The purpose in this should not be to study religion, thereby being an expert on it, but rather to be religiously literate in a society which requires us to navigate increasingly complex currents of thinking.

I understand why such an attempt is easy to water down. At opposite ends of the debate, there will be people who insist that Christianity is the dominant religion in Britain, and therefore should get the lion’s share of Religious Studies time, while at the other end there will be people who regard all religion as a form of delusion, and something which should therefore be banned from school premises.

The ultimate conclusion of the report — I think, if I may give my own summary of its summaries — is that Britain is no longer a ‘Christian’ nation (if it ever was, of course), but neither is it a secular nation. We need to develop our structural response to religion and public life in the light of that.

As a conclusion, it is hard to argue with. However, something firmer and further reaching than the report’s recommendations is required. More importantly, someone needs to have the task of taking action. Otherwise, like so many reports, it will fade like the proverbial morning mists.

One century of genocides: the anniversary that no one wants to celebrate, but no one should forget

One century of genocides: the anniversary that no one wants to celebrate, but no one should forget

I’ve refrained from writing this article for almost the whole of 2015, but now it’s time. Perhaps I should have written it in April, but I was hoping that someone else, better qualified, would write it. Perhaps they did, and I missed it.

On April 24 1915, a massacre of Armenians began which ushered in a century of genocides. The word had at the time not been coined, but when Raphael Lemkin did coin it, in 1943, he specified that this, like the Holocaust, was a genocide. Since Hitler’s genocide, we have seen the Cambodian genocide, the Rwandan genocide, the Darfur genocide and the former Yugoslavian genocide. Unlike the Armenian genocide, which has never been formally acknowledged by the United Nations, and which Turkey still maintains was not a genocide, these others each prompted, rightly, International Criminal Tribunals.

One century. Six genocides — not including the actions of Daesh against the Yazidis and other tiny people groups in their own territories. We have also seen similar actions against Kurds, though these have not yet led to international criminal tribunals. In Turkey, it remains a prosecutable offence to claim that the Armenian massacres actually were a genocide. It seems unlikely, therefore, that Turkish actions against Kurds will ever be acknowledged.

I am not here trying to point the finger at Turkey, or Cambodia, Sudan, Rwanda or Germany. Far from it. The kind of thinking that suggests that particular nations or ethnic groups are more guilty of genocide than others, or more prone to be, is exactly the kind of thinking which puts us on the path to genocide. Indeed, in Rwanda, from my memories of reading transcripts of some of the court cases that followed, many people who took part in it said that they felt it was ‘us or them’.  It was human beings who committed genocides, people like us. Some of the Rwandan transcripts made me feel keenly just how much like us they were.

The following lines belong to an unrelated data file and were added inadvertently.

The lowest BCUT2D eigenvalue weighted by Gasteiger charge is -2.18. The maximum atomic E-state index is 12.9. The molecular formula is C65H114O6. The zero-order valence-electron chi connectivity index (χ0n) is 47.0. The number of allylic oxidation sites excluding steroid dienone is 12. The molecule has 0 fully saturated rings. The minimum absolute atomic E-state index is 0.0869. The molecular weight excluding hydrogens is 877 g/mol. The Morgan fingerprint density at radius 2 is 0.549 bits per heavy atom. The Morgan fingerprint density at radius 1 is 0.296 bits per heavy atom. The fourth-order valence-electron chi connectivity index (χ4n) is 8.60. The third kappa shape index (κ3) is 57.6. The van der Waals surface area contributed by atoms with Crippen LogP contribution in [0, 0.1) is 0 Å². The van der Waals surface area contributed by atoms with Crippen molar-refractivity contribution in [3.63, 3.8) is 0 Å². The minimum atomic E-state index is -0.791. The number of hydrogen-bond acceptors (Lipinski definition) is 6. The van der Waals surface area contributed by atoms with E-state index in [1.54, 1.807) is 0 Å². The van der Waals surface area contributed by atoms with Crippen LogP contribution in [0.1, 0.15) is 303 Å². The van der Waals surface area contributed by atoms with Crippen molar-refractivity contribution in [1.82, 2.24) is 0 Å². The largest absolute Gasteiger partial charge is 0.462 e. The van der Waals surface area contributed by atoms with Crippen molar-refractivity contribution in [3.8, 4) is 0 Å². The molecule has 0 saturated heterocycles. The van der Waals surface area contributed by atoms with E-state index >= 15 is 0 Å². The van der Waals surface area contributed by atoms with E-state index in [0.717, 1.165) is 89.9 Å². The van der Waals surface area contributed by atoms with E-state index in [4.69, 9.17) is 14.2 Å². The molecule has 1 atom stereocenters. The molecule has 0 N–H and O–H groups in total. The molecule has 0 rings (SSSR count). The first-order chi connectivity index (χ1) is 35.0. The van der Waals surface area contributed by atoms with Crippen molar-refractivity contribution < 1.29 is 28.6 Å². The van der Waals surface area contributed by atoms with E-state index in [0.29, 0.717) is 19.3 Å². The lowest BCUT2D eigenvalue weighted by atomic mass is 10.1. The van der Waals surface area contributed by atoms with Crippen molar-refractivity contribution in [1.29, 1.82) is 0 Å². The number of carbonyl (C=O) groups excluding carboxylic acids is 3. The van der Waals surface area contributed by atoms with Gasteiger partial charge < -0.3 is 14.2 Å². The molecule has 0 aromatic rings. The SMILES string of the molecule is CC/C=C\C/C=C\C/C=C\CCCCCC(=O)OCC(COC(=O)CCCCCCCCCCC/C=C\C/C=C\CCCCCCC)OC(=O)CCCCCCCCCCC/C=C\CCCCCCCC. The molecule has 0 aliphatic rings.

The Armenian genocide should not have come as a surprise to the West. Indeed, Gladstone, in his last public speech, January 1895, urged Britain to take note of the plight of the Armenians. The Sultan demanded an immediate disavowal by the British government, and the Earl of Kimberley, Secretary of State for Foreign Affairs, responded immediately to assure the Sultan that this was purely a private speech1, and did not reflect Britain’s view. Twenty years later, the genocide began, with many of the practices subsequently used by Adolf Hitler against the Jews.

Hitler was not merely unconsciously echoing what had happened to the Armenians. In August 1922, Hitler wrote:2

“…Accordingly, I have placed my death-head formations in readiness — for the present only in the East — with orders to them to send to death mercilessly and without compassion, men, women, and children of Polish derivation and language. Only thus shall we gain the living space (Lebensraum) which we need. Who, after all, speaks today of the annihilation of the Armenians?”

Monument to Soviet soldiers, Armenia

Monument to Soviet soldiers, Armenia

While the world has largely forgotten the Armenian genocide, Armenians have not. In Armenia, the landscape still contains many statues to Soviet soldiers. This surprised me, when I was there. When I asked local people about them, it was clear that they still regarded the USSR as the great deliverers from oppression.

There is, of course, no comparison before or since with Hitler’s genocidal passion. As his letter about the Poles indicates, his hatred was not just for Jews, but for Poles, Soviets, and anyone else who did not fit into his narrow category of worthwhile humanity.

Nonetheless, just like the Armenian genocide, the rest of the world should have seen the Holocaust coming. Mein Kampf, which is being republished, did not in any sense attempt to cover up what he intended. Admittedly its first substantially distributed translation in English — and the one widely available at the time in the USA — had been excised of the parts which would not play well with Anglo-Saxon audiences. Even so, it should not have required a great deal of investment of effort — and remember that resurgent Nazi Germany was already establishing itself as a power in Central Europe, and therefore should have attracted the attention of diplomatic and intelligence linguists — to analyse in the original.